Delhi

January 4, 2010

Getting Acclimated

India is very different from anything I’ve ever known.

There are aspects of this country that remind me of Southeast Asia, but it’s different. It’s hard to believe a year has passed since that trip, and here I am exploring again. When I’m at home, I have a lot of great memories. While I’m here, I’m remembering how difficult it is to travel like this. Over a billion people live in this country — 13 million of them, here in Delhi. (The most populated city in the world, per capita.) There are so many people, and it’s amazing how they all live together.

Neena was explaining to me that her family is considered middle class here in India. They have a two-bedroom apartment with an outdoor porch. There’s a bathroom with a western toilet (very important) but they don’t have a shower. Baths are taken sponge-bath style. Tomorrow we’re going to visit another cousin of hers in Kolkata, who she tells me has a washing machine in her home (fancy!) so maybe she’ll have a shower, too (I hope!).

Neena tells me the average salery in this country is between one to two thousand dollars A YEAR. People get by on very little, but it doesn’t seem they need much, either. Obviously, everything here is very, very inexpensive.

There are lots of things here that are so foreign and strangely fascinating to me, like for example the way they regard animals here in India, especially cows. It’s against the law to harm the animals and the animals can do whatever they want. They wander the streets (and the markets!) freely.

While we were in the market today, Neena pointed out that there was a cow walking around. I quickly pulled out my camera; my first inclination was to film it. After my video, she told me there were a couple of women who said in Hindi, “where is she from? She’s not from around here.” Like my surprise over seeing a wild cow is crazy, as though I’m from Mars or something. I think that’s so funny.

Cows and other random animals add to the traffic problem around here. Neena warned me, it takes a very long time to get around. So I’m settling in and enjoying the ride. I’m keeping my camera handy in case I see some strange things — like a giant monument to Hanumman, the monkey god.

And like Southeast Asia, everyone rides a motorcycle — and carries everything and anything with them on it!

I’m also noticing random signs in English, the majority of which seem to be misspelled.

I’m getting the impression that India is a conservative country. Everyone is covered up and pretty modest. Some people wear American clothing like jeans, but it’s nothing like what you see all over tv. (Here at Neena’s family’s house, they leave the Hindi music video channel on and I’m absolutely mesmorized by it.) The advertising here doesn’t reflect what you see in the streets. There are signs everywhere for Bollywood movies and the stars are very “western.” That includes the way they dress in those Bollywood movie posters, so I sometimes wonder what impression they have of westerners (like myself). Obviously they think something, because when we were in the market, everyone was asking me to buy stuff, but for the most part, they seemed to leave Neena alone. Everyone’s been pretty nice though, and a polite “no” if you don’t want to buy something will do.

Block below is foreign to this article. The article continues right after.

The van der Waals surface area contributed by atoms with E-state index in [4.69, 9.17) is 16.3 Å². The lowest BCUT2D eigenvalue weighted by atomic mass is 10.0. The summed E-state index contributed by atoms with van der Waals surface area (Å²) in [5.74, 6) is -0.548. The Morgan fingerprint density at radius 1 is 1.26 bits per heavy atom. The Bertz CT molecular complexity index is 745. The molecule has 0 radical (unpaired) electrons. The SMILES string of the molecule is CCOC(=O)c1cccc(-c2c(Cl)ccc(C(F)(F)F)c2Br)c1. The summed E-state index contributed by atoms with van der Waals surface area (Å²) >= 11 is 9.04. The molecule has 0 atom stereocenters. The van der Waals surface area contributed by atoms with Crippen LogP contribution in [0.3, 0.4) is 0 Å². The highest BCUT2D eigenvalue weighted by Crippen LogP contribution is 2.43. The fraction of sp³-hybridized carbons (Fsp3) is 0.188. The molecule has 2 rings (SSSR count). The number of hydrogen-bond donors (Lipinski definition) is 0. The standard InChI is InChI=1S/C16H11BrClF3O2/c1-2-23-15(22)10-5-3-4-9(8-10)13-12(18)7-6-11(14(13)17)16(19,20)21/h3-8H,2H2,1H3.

I’ve been told the country is trending towards a more western way of life and culture. Even seeing kissing in the music videos (a kiss on the cheek type of kissing) Neena says is a big deal and is a big difference from the last time she visited six years ago.

Also, another thing I noticed in the market is that in this part of the world, there are fruits and vegetables and grains and dishes I’ve never seen before, and some that I have but they’re different, here. for example, the carrots here aren’t orange, they’re more a reddish color.

Lastly, there are people cooking everything, everywhere. People in the street roasting nuts, frying dough, cooking curries. I think that’s all part of the culture, here.

Like southeast Asia, India is very colorful. There are wonderful sights and smells everywhere (and yes, some not so wonderful smells, too).

We have an early flight booked for Kolkata tomorrow… in the meanwhile, it’s time for another amazing homecooked Indian dinner! Yum!

6 Responses to “Delhi”

  1. Kieran Says:

    Hi Hadas,
    Happy New Year!!! Another spectacular trip and I will follow it closely. (Still on crutches unfortunately) India is a fantastic country if you can look beyond the poverty. Some of the most friendy people and like you have noticed great food being made all over the place. Have a blast!!
    Kieran


  2. So the men of India don’t like your camera yet you still take video and pictures!

  3. allison Says:

    Guess India is a great place to be if you are a cow :)

    Also, wish we would have discovered that video camera trick in the violent markets of China when the women were hitting us to get us to buy something!

    So nice of Neena’s family to open their home to you! Wish I could have tagged along as well! I will live vicariously through you instead :)

    • hakuproductions Says:

      Oh yeah, the hitting in the markets in China! Wow, I almost forgot about that! Ha, yeah, I wish we would’ve discovered that camera trick, then. Funny.


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